Photo: Mark Stevens

When I cranked those last few pedal strokes that brought me to the summit of the 6,646-foot Going-to-the-Sun Road in Glacier National Park, renewable energy was the last thing on my mind. I was drenched — from the rain, my sweat and the thick layer of fog blanketing the mountain. I had lost feeling in my fingertips miles ago and the only thing on my mind was lunch.

But renewable energy was the reason I was here in the first place. I was participating in a fundraiser for Glacier National Park Conservancy organized by the nonprofit Climate Ride. Participants had to raise $3,000 (or more) and cycle upwards of 250 miles through the park in an effort to raise awareness about climate change. Our fundraising would support renewable energy projects at Logan Pass, one of the most visited spots at Glacier at the top of Going-to-the-Sun Road.

Going-to-the-sun road, Glacier National Park. (Photo Credit: Monica Heger)

Going-to-the-sun road, Glacier National Park. (Photo Credit: Monica Heger)

Driving Going-to-the-Sun Road is somewhat of a rite of passage for the more than two million visitors who visit Glacier each summer. The narrow road bisects the park as it winds its way up to Logan Pass, offering sweeping views around each bend. Atop Logan Pass sits the visitor’s center, where thousands of visitors flock each day to hike one of the nearby trails or just to admire the views.

The visitor center is not connected to the electrical grid, and although solar panels supply some of its electricity, it also relies on an internal combustion engine-drive generator that can burn as much as 2,500 gallons of propane per year.

Going-to-the-sun road, Glacier National Park. (Photo courtesy of Mark Stevens)

Going-to-the-sun road, Glacier National Park. (Photo courtesy of Mark Stevens)

In the summer, surplus solar energy generated from the Logan Pass panels charge a battery, but those typically do not last through February. Last winter the conditions were so harsh that the batteries not only lost their charge but froze, Jim Foster, chief of facility management at Glacier, told Planet Experts.

Now, the park is looking to install new, more robust batteries, as well as propane-powered fuel cells with 500 watts of capacity — enough to keep the batteries, radio, webcam and weather station charged throughout the winter. Solar panels with around 3,600 watts of capacity will be moved from the portable trailer, which brings them up to Logan Pass in the summer and down in fall, to a permanent location on top of the new cement building that houses vault toilets.

The solar panel and battery combination should essentially eliminate propane usage in the summer, while the fuel cells should cut the amount of propane used in the winter to between 500 and 800 gallons from 2,500 gallons.

The upper end of St. Mary Lake and Wild Goose Island. Photo taken from Going-to-the-Sun Road in Glacier National Park, Montana, USA. (Photo Credit: Ken Thomas)

The upper end of St. Mary Lake and Wild Goose Island. Photo taken from Going-to-the-Sun Road in Glacier National Park, Montana, USA. (Photo Credit: Ken Thomas)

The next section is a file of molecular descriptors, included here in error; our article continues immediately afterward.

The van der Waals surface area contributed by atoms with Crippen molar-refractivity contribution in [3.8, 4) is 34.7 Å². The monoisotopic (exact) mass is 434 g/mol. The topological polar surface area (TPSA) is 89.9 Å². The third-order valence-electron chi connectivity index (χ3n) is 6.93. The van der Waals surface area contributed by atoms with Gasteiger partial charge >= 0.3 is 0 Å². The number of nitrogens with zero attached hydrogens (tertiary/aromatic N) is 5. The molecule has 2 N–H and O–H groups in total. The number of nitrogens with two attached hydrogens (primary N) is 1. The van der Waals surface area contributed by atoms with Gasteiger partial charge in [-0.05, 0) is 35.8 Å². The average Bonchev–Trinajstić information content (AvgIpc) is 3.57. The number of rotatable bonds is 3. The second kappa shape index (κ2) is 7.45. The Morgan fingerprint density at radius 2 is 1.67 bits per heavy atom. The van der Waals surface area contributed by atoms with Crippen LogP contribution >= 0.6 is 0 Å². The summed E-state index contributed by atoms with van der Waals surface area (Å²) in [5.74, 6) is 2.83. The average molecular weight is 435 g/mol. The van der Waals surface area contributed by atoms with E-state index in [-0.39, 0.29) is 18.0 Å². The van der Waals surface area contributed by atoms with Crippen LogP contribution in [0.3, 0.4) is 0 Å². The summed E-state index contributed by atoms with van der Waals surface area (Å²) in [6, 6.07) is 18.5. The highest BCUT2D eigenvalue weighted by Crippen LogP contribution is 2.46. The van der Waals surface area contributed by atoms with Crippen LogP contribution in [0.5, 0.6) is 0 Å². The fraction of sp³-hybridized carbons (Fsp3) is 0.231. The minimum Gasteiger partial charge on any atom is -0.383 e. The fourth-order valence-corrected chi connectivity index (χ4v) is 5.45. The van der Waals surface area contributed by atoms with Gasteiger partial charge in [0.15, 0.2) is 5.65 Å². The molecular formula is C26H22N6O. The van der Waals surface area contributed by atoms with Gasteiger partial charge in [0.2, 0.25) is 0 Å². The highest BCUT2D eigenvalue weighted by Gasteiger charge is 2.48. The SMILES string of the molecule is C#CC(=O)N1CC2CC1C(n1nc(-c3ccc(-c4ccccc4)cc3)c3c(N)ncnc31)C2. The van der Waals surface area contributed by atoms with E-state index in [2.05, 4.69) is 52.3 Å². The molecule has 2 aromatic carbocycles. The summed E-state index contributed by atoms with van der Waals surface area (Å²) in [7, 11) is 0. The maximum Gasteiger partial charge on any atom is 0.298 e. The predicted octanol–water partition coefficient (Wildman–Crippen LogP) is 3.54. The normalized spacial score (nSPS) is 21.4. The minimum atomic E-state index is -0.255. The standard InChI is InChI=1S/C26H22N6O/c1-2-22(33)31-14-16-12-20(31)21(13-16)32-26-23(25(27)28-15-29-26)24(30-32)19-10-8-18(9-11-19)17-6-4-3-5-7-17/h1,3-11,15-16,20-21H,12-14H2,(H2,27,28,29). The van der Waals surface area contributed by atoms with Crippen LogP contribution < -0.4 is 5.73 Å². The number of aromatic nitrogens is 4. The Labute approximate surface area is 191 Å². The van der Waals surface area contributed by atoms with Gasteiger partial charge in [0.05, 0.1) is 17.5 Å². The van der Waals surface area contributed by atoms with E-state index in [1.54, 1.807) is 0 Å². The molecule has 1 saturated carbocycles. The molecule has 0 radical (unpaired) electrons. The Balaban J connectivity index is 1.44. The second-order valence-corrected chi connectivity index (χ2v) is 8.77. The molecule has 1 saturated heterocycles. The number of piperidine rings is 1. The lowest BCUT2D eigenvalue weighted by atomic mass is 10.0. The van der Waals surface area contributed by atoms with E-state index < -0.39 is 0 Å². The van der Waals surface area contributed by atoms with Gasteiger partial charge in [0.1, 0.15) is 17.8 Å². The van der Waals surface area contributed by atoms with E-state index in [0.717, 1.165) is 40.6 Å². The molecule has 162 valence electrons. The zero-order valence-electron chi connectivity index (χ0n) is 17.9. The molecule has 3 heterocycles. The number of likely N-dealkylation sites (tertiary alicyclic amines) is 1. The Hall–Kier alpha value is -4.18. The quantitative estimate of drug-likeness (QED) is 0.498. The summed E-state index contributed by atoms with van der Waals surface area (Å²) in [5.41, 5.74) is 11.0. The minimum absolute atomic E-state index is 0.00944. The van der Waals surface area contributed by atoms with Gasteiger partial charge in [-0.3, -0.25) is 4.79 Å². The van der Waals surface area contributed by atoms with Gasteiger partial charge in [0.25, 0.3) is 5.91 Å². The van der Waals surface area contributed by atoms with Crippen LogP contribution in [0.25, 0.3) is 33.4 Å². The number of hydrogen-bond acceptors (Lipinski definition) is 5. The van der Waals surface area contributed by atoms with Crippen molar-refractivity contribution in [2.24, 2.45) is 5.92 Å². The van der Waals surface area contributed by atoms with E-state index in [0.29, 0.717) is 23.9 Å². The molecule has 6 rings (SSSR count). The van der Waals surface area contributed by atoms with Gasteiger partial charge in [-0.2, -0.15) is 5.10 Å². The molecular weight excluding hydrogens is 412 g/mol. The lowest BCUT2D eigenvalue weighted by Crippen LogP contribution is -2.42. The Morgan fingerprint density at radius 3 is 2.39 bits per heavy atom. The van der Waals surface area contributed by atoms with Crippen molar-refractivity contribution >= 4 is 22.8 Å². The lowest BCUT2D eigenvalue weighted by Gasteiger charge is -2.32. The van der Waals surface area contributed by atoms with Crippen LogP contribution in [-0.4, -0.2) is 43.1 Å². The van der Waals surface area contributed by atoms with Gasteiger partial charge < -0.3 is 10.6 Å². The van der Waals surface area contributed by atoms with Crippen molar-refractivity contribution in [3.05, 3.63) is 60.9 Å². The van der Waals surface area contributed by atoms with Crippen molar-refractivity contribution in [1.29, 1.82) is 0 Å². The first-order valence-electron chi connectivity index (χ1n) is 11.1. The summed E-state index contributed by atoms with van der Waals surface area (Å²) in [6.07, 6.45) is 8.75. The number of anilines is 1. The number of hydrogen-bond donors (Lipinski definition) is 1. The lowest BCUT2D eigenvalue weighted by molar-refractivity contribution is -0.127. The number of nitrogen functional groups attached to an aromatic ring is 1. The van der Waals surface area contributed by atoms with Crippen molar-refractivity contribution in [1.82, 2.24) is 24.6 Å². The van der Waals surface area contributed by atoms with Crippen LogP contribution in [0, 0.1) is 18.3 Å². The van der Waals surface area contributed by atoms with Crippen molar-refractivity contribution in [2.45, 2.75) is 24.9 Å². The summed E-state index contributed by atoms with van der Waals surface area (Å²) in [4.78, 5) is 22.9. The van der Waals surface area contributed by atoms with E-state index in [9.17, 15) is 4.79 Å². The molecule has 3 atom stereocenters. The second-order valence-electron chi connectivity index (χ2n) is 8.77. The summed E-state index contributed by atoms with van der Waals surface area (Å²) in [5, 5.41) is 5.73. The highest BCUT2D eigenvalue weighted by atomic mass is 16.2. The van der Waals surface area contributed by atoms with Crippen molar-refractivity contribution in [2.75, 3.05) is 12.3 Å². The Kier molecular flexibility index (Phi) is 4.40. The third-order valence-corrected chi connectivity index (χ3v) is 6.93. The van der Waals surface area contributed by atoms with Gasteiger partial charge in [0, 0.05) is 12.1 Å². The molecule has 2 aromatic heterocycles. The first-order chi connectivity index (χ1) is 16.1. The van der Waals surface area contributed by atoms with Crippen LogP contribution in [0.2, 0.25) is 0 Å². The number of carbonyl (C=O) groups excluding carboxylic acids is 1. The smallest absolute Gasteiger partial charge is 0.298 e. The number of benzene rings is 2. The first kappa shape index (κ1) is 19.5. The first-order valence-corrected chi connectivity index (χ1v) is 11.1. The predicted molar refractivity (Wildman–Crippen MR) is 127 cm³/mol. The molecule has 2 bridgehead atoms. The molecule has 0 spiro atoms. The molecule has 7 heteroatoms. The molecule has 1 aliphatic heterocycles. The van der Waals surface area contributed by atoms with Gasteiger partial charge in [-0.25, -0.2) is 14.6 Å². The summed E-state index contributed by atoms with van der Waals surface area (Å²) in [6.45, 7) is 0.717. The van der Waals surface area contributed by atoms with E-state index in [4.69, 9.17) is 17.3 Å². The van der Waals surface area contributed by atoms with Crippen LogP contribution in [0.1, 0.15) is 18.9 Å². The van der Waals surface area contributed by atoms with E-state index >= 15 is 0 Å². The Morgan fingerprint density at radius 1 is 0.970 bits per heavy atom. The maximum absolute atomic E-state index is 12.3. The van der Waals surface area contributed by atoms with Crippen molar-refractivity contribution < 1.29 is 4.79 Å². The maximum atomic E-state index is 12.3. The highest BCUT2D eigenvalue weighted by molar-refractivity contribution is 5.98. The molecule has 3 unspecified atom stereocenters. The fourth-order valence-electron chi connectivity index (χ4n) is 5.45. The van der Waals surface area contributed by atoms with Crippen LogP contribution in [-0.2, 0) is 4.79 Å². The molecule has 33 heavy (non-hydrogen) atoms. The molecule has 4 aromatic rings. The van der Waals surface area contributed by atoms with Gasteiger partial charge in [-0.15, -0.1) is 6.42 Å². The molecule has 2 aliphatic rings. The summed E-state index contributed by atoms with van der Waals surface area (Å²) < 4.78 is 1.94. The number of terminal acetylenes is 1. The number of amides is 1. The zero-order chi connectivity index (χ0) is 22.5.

Bringing renewable energy to Logan Pass has had numerous challenges, due to its remote location and extreme environment. As I experienced — with temperatures down to 37 degrees, covered in thick wet fog and driving rain — the place can be downright inhospitable. And that was July. In the winter, the snow can pile so high as to completely bury the vault toilet outside the visitor’s center, and the winds are so strong that come spring, the rangers often find that the anemometer, which is supposed to measure wind speed, has been blown away. “We’ve never been able to record our highest wind speeds,” Foster said. “There’s extreme weather up there in the winter.”

Greg Olson, a board member of the Glacier National Park Conservancy, said that the park is also looking to install renewable energy in other remote off-the-grid locations that rely on generators, like the North Fork Ranger Station.



“We want the park to be a model for other parks when it comes to sustainability,” said Olson. Glacier is seen as a “canary in the coal mine” when it comes to climate change, he added. The impacts of climate change are visible here. The number of large glaciers in the park has dropped from around 150 when the park was first established in 1910 to 25 today. Scientists predict they will all be gone by 2030.

Due to its relatively low elevation — between about 3,000 and 6,000 feet — many other impacts of climate change that other national parks face like, loss of alpine forests, warmer summers and an increase in fires, are being felt in Glacier first.

By doing what it can to limit its own carbon emissions, the hope is that other national parks will follow suit, and hopefully make a dent in combatting climate change.

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One Response

  1. Anne Heger says:

    I didn’t realize the conditions in Glacier Natioal Park could be so harsh and sensitive. I liked the analogy of the canary in the coal mine. Glacier Nstional Park is a beautiful wilderness. I feel assured to know there are people taking care and studying how to improve it by addressing climate change

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